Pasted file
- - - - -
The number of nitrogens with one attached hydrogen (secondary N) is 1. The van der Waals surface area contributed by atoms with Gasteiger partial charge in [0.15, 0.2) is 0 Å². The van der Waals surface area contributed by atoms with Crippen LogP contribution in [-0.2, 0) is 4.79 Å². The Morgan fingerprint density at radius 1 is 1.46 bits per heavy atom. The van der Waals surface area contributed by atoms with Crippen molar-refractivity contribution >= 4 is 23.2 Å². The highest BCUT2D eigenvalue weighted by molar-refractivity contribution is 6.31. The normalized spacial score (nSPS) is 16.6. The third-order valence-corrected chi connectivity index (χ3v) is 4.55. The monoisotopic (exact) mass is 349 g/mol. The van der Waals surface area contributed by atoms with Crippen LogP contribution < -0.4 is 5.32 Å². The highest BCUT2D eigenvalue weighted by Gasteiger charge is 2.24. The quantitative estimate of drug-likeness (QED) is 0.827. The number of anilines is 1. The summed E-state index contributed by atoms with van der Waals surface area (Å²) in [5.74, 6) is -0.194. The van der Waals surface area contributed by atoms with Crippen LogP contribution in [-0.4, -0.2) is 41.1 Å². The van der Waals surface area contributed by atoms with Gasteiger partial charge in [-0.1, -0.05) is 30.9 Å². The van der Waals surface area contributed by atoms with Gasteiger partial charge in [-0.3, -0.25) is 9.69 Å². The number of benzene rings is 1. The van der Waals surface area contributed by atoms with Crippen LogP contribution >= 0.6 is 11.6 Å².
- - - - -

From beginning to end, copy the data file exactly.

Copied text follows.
The number of nitrogens with one attached hydrogen (secondary N) is 1. The van der Waals surface area contributed by atoms with Gasteiger partial charge in [0.15, 0.2) is 0 Å². The van der Waals surface area contributed by atoms with Crippen LogP contribution in [-0.2, 0) is 4.79 Å². The Morgan fingerprint density at radius 1 is 1.46 bits per heavy atom. The van der Waals surface area contributed by atoms with Crippen molar-refractivity contribution >= 4 is 23.2 Å². The highest BCUT2D eigenvalue weighted by molar-refractivity contribution is 6.31. The normalized spacial score (nSPS) is 16.6. The third-order valence-corrected chi connectivity index (χ3v) is 4.55. The monoisotopic (exact) mass is 349 g/mol. The van der Waals surface area contributed by atoms with Crippen LogP contribution < -0.4 is 5.32 Å². The highest BCUT2D eigenvalue weighted by Gasteiger charge is 2.24. The quantitative estimate of drug-likeness (QED) is 0.827. The number of anilines is 1. The summed E-state index contributed by atoms with van der Waals surface area (Å²) in [5.74, 6) is -0.194. The van der Waals surface area contributed by atoms with Crippen LogP contribution in [-0.4, -0.2) is 41.1 Å². The van der Waals surface area contributed by atoms with Gasteiger partial charge in [-0.1, -0.05) is 30.9 Å². The van der Waals surface area contributed by atoms with Gasteiger partial charge in [-0.3, -0.25) is 9.69 Å². The number of benzene rings is 1. The van der Waals surface area contributed by atoms with Crippen LogP contribution >= 0.6 is 11.6 Å².